Here is a riddle for you: what is unbelievable, yet you see it every day? Today’s devotional will give you the answer. God bless you.
Because of Calvary,
Philippians 3:18-19 English Standard Version (ESV)
18 For many, of whom I have often told you and now tell you even with tears, walk as enemies of the cross of Christ. 19 Their end is destruction, their god is their belly, and they glory in their shame, with minds set on earthly things.
“Is it not startling to read of ‘enemies of the cross of Christ’? One would naturally have supposed that a remedy so wondrous and so effectual as the atonement would have been gladly received by souls sick unto death with sin. It might have been prognosticated by any man who judged concerning the future that, no sooner would the Son of God descend from heaven to earth, and die to put away human sin, than men would come flocking by millions to adore him, and would feel as if they could not give him a sufficiently hearty welcome. Ay, but the fact that there ever was a cross shows how depraved is the human heart, how great the fall that needed such a sacrifice, how deep the depravity that committed such a murder as that of Calvary. Man, thou art beside thyself, indeed, and gone back out of the way; and therefore it is not wonderful that thou shouldst be an enemy of the cross of Christ. Yet it seems very startling to me as I picture the scene, — a bleeding Christ, and enemies gathered about the cross whereon he dies for them! Then, a weeping apostle warning the church of God, the messenger of Christ in tears as he delivers the warning, yet Christ’s enemies still unmoved, perhaps pretending to be his friends, but remaining hostile to him all the while. It is a strange conglomerate of singular things, — a Savior full of love, and man full of hate; a preacher with a heart so broken that he rather weeps than preaches, and a congregation with hearts so hard that, though he has told them the truth again and again, they do not regard it.”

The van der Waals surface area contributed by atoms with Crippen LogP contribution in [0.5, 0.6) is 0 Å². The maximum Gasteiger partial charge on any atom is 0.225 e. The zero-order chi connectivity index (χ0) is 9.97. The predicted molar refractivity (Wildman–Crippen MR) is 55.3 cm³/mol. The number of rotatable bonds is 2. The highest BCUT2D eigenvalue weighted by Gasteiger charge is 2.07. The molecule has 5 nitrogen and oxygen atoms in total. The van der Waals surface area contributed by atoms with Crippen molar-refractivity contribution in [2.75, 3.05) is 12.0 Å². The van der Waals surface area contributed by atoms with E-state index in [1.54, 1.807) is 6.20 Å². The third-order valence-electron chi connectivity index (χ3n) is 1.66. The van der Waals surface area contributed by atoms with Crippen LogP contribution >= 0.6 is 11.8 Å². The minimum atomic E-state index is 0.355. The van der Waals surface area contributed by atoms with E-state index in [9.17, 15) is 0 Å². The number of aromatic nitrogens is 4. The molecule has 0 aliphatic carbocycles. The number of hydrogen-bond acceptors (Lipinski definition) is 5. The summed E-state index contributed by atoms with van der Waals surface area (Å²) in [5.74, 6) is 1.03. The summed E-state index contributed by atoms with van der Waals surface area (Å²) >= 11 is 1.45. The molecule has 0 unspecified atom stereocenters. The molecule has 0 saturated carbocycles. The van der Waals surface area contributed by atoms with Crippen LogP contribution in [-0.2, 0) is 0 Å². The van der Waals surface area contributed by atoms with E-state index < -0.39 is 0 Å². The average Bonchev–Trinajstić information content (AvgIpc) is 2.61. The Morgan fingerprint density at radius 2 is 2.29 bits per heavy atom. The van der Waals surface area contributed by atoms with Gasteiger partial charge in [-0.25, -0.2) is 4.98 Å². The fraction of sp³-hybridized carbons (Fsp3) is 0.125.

[Charles Haddon Spurgeon, The Metropolitan Tabernacle Pulpit XLIV, (London: Passmore and Alabaster, 1898), p. 37-38]